2. Visualize the thought appearing in your inbox on the computer. Notice the subject line, read the message once, but don’t delete it – just let it hang out in your inbox as a “read” message. Here you are deliberately agreeing not to suppress the thought. Don’t even think about replying to it. See if you can tolerate it just sitting there. Make a decision not to delete it.
  3. See the thought appearing as a new message on your cell phone. Picture listening to the message once but not deleting it, allowing it to remain forever in your imaginary voicemail. Accept the discomfort around it. Just say, “Yep, it’s still there.” Don’t check it and make a decision to not delete it.
  4. Picture your thought, feeling or image as an unwelcome guest, something you would rather turn away if it actually appeared at your door. Open the door and let it in. Let it be unpleasant, noisy, or scary. Imagine “making room” or “creating space” for it by letting it sit next to you or take up space in the room. It sounds hard but it’s an effective strategy. Pretty soon it will stop trying to get your attention.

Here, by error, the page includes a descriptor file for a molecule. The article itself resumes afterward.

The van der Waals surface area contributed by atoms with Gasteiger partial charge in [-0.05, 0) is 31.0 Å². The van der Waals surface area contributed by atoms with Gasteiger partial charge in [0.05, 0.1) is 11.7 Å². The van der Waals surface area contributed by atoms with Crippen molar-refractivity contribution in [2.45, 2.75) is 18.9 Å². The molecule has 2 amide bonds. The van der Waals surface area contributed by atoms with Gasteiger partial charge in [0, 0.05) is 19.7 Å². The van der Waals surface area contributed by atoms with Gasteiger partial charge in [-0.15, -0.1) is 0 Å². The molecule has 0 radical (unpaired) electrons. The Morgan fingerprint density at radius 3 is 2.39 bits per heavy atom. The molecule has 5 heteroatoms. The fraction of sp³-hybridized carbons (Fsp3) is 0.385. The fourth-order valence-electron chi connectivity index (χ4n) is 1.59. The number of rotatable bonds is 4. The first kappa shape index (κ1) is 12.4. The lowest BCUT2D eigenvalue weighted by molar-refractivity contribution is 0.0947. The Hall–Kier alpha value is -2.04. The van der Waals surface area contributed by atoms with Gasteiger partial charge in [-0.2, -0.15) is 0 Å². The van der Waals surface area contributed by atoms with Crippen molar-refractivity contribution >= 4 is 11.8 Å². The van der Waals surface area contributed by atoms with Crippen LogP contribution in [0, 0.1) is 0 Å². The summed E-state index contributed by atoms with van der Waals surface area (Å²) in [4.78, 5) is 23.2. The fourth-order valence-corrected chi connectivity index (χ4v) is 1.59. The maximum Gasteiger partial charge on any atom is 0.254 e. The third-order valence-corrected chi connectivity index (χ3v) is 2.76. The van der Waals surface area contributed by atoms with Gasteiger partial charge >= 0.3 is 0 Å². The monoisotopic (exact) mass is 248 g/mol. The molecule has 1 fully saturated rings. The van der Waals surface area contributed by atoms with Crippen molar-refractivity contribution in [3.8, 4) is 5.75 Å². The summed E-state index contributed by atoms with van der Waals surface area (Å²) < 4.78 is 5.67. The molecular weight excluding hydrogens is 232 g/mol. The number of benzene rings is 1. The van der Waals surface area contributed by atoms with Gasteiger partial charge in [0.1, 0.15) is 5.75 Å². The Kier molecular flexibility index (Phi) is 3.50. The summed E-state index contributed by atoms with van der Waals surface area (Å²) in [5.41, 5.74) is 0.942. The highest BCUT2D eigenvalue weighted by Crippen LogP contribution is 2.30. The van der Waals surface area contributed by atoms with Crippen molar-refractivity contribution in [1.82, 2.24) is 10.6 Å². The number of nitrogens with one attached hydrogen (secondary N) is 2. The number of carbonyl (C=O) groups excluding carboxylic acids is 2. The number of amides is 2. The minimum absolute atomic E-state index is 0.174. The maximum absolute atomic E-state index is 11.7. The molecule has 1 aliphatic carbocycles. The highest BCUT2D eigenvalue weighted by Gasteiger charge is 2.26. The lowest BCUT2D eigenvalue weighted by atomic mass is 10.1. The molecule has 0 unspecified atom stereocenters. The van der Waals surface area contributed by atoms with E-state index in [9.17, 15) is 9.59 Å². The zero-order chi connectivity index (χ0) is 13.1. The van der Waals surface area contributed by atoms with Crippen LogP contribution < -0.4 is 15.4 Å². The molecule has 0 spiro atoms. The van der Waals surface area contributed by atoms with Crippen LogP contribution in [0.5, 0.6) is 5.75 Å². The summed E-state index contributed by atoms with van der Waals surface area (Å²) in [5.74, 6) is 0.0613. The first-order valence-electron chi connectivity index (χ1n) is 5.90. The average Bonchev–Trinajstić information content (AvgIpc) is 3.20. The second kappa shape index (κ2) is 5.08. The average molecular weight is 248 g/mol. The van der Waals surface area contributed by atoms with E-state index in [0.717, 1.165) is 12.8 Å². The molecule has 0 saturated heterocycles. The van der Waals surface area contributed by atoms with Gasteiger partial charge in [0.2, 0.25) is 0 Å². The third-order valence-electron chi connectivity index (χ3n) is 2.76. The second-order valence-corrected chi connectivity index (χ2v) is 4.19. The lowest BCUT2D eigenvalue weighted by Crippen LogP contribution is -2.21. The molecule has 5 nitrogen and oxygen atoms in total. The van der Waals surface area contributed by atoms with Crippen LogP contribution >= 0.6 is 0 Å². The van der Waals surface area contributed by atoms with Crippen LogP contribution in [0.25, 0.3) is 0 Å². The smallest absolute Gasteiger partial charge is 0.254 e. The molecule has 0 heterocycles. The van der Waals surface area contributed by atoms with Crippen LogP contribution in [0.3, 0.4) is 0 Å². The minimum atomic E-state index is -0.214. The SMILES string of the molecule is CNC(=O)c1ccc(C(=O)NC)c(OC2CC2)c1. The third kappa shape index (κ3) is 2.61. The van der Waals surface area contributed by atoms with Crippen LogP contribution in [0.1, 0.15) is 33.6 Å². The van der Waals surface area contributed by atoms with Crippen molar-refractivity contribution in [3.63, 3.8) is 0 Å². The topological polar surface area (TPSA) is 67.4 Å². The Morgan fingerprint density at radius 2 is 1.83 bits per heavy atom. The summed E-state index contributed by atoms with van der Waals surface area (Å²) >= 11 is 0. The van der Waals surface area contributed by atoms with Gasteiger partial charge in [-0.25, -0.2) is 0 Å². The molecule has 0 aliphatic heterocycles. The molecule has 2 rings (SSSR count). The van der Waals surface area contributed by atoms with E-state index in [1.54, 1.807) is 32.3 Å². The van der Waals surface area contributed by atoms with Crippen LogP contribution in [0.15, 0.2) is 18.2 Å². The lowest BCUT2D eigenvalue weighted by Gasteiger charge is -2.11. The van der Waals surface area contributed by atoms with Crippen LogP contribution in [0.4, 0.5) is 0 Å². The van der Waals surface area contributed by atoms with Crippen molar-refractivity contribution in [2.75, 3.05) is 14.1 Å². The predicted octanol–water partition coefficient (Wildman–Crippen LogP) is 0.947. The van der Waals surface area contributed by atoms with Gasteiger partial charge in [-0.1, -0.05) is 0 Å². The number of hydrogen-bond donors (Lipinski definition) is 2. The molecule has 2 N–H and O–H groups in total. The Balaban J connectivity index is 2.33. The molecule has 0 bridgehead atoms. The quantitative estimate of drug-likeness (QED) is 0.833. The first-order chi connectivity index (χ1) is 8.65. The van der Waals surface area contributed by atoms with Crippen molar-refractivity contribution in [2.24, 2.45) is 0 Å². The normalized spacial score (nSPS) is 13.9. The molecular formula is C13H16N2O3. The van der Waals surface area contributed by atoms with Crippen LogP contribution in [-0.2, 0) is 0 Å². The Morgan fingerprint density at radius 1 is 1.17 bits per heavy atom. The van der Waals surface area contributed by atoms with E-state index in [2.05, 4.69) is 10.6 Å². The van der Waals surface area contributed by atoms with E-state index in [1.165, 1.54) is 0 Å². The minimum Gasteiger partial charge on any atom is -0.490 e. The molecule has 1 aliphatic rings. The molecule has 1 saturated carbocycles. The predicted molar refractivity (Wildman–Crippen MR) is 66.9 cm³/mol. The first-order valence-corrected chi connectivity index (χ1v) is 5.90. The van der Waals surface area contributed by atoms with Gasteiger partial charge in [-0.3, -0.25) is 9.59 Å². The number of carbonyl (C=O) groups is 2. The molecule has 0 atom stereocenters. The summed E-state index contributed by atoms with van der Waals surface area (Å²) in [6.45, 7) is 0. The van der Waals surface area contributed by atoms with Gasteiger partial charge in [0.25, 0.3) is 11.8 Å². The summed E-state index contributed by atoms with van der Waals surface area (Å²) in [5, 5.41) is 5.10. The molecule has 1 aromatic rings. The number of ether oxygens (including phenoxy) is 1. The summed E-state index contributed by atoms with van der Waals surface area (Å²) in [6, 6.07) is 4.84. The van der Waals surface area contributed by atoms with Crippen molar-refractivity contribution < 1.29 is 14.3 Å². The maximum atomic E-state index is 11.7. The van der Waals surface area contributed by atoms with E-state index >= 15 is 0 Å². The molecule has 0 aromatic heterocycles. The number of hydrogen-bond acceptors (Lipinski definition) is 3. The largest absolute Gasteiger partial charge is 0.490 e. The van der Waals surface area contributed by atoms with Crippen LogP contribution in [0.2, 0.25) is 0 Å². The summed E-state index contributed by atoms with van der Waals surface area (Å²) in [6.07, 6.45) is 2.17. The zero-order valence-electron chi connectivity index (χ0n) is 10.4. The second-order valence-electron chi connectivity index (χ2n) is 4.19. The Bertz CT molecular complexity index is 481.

5. Imagine you have a “willingness dial,” where you allow yourself to be 100% willing to be with the thought or image. Turn the imaginary dial up all the way to 100 while you also turn your “resistance dial” close to zero. Say, “I want this feeling.” Or, “I want this thought.” You can also say, “Bring it on,” or “I’m willing to be uncomfortable.” I believe that this technique works better than all the others, because it goes after the anxiety and turns it on its head.

Remember the saying, “What we resist persists.” Do the opposite of what your intuition wants you to do.


Mindfulness is a separate practice you will do on purpose, with or without symptoms or triggers, to train your mind and body to become more balanced and peaceful. It’s good if you set aside quiet time to do this every day, but some people work on being mindful throughout many of their waking moments (for example, tuning into your senses while you are bathing, doing dishes, stroking your pet, taking a walk, putting gas in your car, or cooking a meal).